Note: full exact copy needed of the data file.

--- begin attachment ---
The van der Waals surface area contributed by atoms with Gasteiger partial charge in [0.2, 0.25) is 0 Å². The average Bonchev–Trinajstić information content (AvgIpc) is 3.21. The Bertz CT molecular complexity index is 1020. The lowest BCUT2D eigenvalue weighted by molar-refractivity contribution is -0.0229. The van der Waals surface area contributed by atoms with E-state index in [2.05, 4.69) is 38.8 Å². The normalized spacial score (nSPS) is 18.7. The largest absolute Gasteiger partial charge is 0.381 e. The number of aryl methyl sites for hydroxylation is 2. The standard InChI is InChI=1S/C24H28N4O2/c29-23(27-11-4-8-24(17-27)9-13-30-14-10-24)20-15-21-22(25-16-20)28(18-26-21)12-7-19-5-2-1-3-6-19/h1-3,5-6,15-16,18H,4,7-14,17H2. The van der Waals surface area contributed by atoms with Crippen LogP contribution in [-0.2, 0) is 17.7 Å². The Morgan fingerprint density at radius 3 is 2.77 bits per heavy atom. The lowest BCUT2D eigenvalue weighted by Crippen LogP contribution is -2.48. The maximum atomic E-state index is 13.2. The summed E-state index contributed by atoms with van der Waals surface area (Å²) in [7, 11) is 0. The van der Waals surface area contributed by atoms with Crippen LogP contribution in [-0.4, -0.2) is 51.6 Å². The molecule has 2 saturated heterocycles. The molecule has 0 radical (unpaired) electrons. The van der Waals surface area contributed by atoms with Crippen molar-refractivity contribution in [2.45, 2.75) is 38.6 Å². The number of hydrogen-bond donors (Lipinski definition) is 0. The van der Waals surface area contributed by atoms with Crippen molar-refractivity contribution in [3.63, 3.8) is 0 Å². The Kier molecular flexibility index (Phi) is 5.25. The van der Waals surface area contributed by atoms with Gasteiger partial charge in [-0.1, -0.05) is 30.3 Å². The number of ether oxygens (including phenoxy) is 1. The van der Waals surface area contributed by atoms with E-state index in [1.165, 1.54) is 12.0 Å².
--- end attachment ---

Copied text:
The van der Waals surface area contributed by atoms with Gasteiger partial charge in [0.2, 0.25) is 0 Å². The average Bonchev–Trinajstić information content (AvgIpc) is 3.21. The Bertz CT molecular complexity index is 1020. The lowest BCUT2D eigenvalue weighted by molar-refractivity contribution is -0.0229. The van der Waals surface area contributed by atoms with E-state index in [2.05, 4.69) is 38.8 Å². The normalized spacial score (nSPS) is 18.7. The largest absolute Gasteiger partial charge is 0.381 e. The number of aryl methyl sites for hydroxylation is 2. The standard InChI is InChI=1S/C24H28N4O2/c29-23(27-11-4-8-24(17-27)9-13-30-14-10-24)20-15-21-22(25-16-20)28(18-26-21)12-7-19-5-2-1-3-6-19/h1-3,5-6,15-16,18H,4,7-14,17H2. The van der Waals surface area contributed by atoms with Crippen LogP contribution in [-0.2, 0) is 17.7 Å². The Morgan fingerprint density at radius 3 is 2.77 bits per heavy atom. The lowest BCUT2D eigenvalue weighted by Crippen LogP contribution is -2.48. The maximum atomic E-state index is 13.2. The summed E-state index contributed by atoms with van der Waals surface area (Å²) in [7, 11) is 0. The van der Waals surface area contributed by atoms with Crippen LogP contribution in [-0.4, -0.2) is 51.6 Å². The molecule has 2 saturated heterocycles. The molecule has 0 radical (unpaired) electrons. The van der Waals surface area contributed by atoms with Crippen molar-refractivity contribution in [2.45, 2.75) is 38.6 Å². The number of hydrogen-bond donors (Lipinski definition) is 0. The van der Waals surface area contributed by atoms with Crippen molar-refractivity contribution in [3.63, 3.8) is 0 Å². The Kier molecular flexibility index (Phi) is 5.25. The van der Waals surface area contributed by atoms with Gasteiger partial charge in [-0.1, -0.05) is 30.3 Å². The number of ether oxygens (including phenoxy) is 1. The van der Waals surface area contributed by atoms with E-state index in [1.165, 1.54) is 12.0 Å².